13th Jan, 2019

Tezpur University

Question

Asked 12th Jan, 2019

A three-dimensional (3-D, nonplanar) geometrical configuration of astrophysical fluids could be conveniently visualized.

What is a justified way to visualize *one-dimensional (1-D, planar) geometrical configuration of dust molecular cloud fluids* in astrophysics?

What is well represented by the single spatial variable, x, in this context?

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In continuation, it is well known that a spherical (3-*D*) problem (with total degree of freedom # 3) could be reduced into a radial (1-*D*) problem (with total degree of freedom # 1) at the backdrop of spherically symmetric geometry. In both the cases (3-*D* + 1-*D*), the radial coordinate, r, can be well visualized in a sphere.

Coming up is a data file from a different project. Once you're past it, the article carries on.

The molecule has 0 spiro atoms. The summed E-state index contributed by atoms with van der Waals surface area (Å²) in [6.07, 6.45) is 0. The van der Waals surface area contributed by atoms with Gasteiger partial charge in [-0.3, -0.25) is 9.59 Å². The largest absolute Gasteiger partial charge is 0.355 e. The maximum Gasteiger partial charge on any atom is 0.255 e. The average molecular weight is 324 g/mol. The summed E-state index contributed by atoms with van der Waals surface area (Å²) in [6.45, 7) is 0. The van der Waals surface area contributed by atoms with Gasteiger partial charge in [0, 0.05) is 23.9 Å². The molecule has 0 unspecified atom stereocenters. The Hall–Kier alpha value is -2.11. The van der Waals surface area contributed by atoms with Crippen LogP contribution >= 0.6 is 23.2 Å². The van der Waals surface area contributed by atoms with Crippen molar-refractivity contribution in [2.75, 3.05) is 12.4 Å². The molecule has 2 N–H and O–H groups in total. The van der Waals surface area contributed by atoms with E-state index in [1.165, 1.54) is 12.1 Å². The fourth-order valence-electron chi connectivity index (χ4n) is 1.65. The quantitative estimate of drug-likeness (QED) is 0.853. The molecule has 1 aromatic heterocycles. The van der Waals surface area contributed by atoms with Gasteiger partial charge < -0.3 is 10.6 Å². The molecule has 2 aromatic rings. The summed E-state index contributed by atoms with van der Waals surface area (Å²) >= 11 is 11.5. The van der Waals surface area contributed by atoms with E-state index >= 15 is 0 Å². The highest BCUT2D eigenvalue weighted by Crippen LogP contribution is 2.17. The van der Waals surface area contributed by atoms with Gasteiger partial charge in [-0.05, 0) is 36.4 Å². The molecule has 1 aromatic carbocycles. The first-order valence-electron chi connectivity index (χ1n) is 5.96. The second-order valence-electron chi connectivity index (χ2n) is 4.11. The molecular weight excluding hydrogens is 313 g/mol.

The same problem for analytic simplicity can also be worked out in a planar cartesian geometry (1-*D*). In this case, what does the cartesian position coordinate, x, represent? Is it possible to draw a **crystal clear pictorial visualization of the latter** in reference with the former under the condition that *r=x* if and only if (*1/r*)~0?

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The balloon-borne submillimeter instrument PRONAOS has
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